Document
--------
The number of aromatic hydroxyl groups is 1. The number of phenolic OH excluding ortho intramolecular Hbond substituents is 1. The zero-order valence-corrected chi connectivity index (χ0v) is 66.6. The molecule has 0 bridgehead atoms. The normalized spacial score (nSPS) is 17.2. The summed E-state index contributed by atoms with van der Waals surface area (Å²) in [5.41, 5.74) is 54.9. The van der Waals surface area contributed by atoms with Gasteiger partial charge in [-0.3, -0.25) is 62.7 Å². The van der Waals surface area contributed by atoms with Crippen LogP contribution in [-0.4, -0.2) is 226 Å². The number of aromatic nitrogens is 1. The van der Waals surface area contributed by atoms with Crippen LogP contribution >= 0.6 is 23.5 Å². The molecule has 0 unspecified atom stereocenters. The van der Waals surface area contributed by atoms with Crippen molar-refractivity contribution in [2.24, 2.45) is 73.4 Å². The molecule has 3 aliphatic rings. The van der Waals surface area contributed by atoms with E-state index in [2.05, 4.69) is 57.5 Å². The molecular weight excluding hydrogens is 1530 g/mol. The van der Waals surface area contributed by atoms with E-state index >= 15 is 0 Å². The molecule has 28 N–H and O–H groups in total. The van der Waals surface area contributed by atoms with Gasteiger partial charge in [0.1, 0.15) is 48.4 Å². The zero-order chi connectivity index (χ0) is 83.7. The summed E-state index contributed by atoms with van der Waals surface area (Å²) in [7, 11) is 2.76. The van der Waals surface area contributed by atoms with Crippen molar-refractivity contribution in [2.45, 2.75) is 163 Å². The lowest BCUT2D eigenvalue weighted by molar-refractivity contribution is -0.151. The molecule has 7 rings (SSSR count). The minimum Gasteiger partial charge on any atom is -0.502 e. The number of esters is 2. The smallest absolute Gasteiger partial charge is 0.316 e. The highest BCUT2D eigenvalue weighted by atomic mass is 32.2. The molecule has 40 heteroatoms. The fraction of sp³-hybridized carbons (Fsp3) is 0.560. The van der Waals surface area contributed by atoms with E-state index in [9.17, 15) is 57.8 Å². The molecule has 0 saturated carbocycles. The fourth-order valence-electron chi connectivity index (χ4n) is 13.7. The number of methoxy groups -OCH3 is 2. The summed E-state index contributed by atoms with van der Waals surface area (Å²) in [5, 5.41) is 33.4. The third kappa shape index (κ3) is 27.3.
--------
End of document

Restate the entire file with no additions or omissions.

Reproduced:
The number of aromatic hydroxyl groups is 1. The number of phenolic OH excluding ortho intramolecular Hbond substituents is 1. The zero-order valence-corrected chi connectivity index (χ0v) is 66.6. The molecule has 0 bridgehead atoms. The normalized spacial score (nSPS) is 17.2. The summed E-state index contributed by atoms with van der Waals surface area (Å²) in [5.41, 5.74) is 54.9. The van der Waals surface area contributed by atoms with Gasteiger partial charge in [-0.3, -0.25) is 62.7 Å². The van der Waals surface area contributed by atoms with Crippen LogP contribution in [-0.4, -0.2) is 226 Å². The number of aromatic nitrogens is 1. The van der Waals surface area contributed by atoms with Crippen LogP contribution >= 0.6 is 23.5 Å². The molecule has 0 unspecified atom stereocenters. The van der Waals surface area contributed by atoms with Crippen molar-refractivity contribution in [2.24, 2.45) is 73.4 Å². The molecule has 3 aliphatic rings. The van der Waals surface area contributed by atoms with E-state index in [2.05, 4.69) is 57.5 Å². The molecular weight excluding hydrogens is 1530 g/mol. The van der Waals surface area contributed by atoms with E-state index >= 15 is 0 Å². The molecule has 28 N–H and O–H groups in total. The van der Waals surface area contributed by atoms with Gasteiger partial charge in [0.1, 0.15) is 48.4 Å². The zero-order chi connectivity index (χ0) is 83.7. The summed E-state index contributed by atoms with van der Waals surface area (Å²) in [7, 11) is 2.76. The van der Waals surface area contributed by atoms with Crippen molar-refractivity contribution in [2.45, 2.75) is 163 Å². The lowest BCUT2D eigenvalue weighted by molar-refractivity contribution is -0.151. The molecule has 7 rings (SSSR count). The minimum Gasteiger partial charge on any atom is -0.502 e. The number of esters is 2. The smallest absolute Gasteiger partial charge is 0.316 e. The highest BCUT2D eigenvalue weighted by atomic mass is 32.2. The molecule has 40 heteroatoms. The fraction of sp³-hybridized carbons (Fsp3) is 0.560. The van der Waals surface area contributed by atoms with E-state index in [9.17, 15) is 57.8 Å². The molecule has 0 saturated carbocycles. The fourth-order valence-electron chi connectivity index (χ4n) is 13.7. The number of methoxy groups -OCH3 is 2. The summed E-state index contributed by atoms with van der Waals surface area (Å²) in [5, 5.41) is 33.4. The third kappa shape index (κ3) is 27.3.